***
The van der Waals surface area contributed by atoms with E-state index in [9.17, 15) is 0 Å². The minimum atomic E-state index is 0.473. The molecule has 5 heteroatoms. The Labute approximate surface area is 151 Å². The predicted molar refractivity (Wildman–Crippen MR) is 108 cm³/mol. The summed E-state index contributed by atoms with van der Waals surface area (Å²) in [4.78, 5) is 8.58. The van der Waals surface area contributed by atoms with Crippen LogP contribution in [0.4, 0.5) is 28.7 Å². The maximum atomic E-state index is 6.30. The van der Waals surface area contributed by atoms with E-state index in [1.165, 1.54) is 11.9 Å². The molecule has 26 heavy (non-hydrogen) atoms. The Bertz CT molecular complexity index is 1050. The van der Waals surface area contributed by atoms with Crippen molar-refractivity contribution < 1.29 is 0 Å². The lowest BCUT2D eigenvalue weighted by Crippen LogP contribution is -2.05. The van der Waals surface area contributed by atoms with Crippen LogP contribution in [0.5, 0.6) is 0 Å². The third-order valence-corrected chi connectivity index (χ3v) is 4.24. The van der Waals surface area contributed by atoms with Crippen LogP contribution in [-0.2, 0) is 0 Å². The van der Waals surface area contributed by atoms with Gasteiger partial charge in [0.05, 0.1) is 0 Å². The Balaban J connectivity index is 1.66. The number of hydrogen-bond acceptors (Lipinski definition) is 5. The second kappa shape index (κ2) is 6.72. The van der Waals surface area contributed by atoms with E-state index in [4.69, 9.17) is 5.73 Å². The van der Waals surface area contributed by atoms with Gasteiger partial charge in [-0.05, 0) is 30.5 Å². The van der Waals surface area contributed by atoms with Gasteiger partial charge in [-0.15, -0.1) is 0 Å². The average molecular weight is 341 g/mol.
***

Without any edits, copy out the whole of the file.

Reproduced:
The van der Waals surface area contributed by atoms with E-state index in [9.17, 15) is 0 Å². The minimum atomic E-state index is 0.473. The molecule has 5 heteroatoms. The Labute approximate surface area is 151 Å². The predicted molar refractivity (Wildman–Crippen MR) is 108 cm³/mol. The summed E-state index contributed by atoms with van der Waals surface area (Å²) in [4.78, 5) is 8.58. The van der Waals surface area contributed by atoms with Crippen LogP contribution in [0.4, 0.5) is 28.7 Å². The maximum atomic E-state index is 6.30. The van der Waals surface area contributed by atoms with E-state index in [1.165, 1.54) is 11.9 Å². The molecule has 26 heavy (non-hydrogen) atoms. The Bertz CT molecular complexity index is 1050. The van der Waals surface area contributed by atoms with Crippen molar-refractivity contribution < 1.29 is 0 Å². The lowest BCUT2D eigenvalue weighted by Crippen LogP contribution is -2.05. The van der Waals surface area contributed by atoms with Crippen LogP contribution in [0.5, 0.6) is 0 Å². The third-order valence-corrected chi connectivity index (χ3v) is 4.24. The van der Waals surface area contributed by atoms with Crippen LogP contribution in [-0.2, 0) is 0 Å². The van der Waals surface area contributed by atoms with Gasteiger partial charge in [0.05, 0.1) is 0 Å². The Balaban J connectivity index is 1.66. The number of hydrogen-bond acceptors (Lipinski definition) is 5. The second kappa shape index (κ2) is 6.72. The van der Waals surface area contributed by atoms with E-state index in [4.69, 9.17) is 5.73 Å². The van der Waals surface area contributed by atoms with Gasteiger partial charge in [-0.05, 0) is 30.5 Å². The van der Waals surface area contributed by atoms with Gasteiger partial charge in [-0.15, -0.1) is 0 Å². The average molecular weight is 341 g/mol.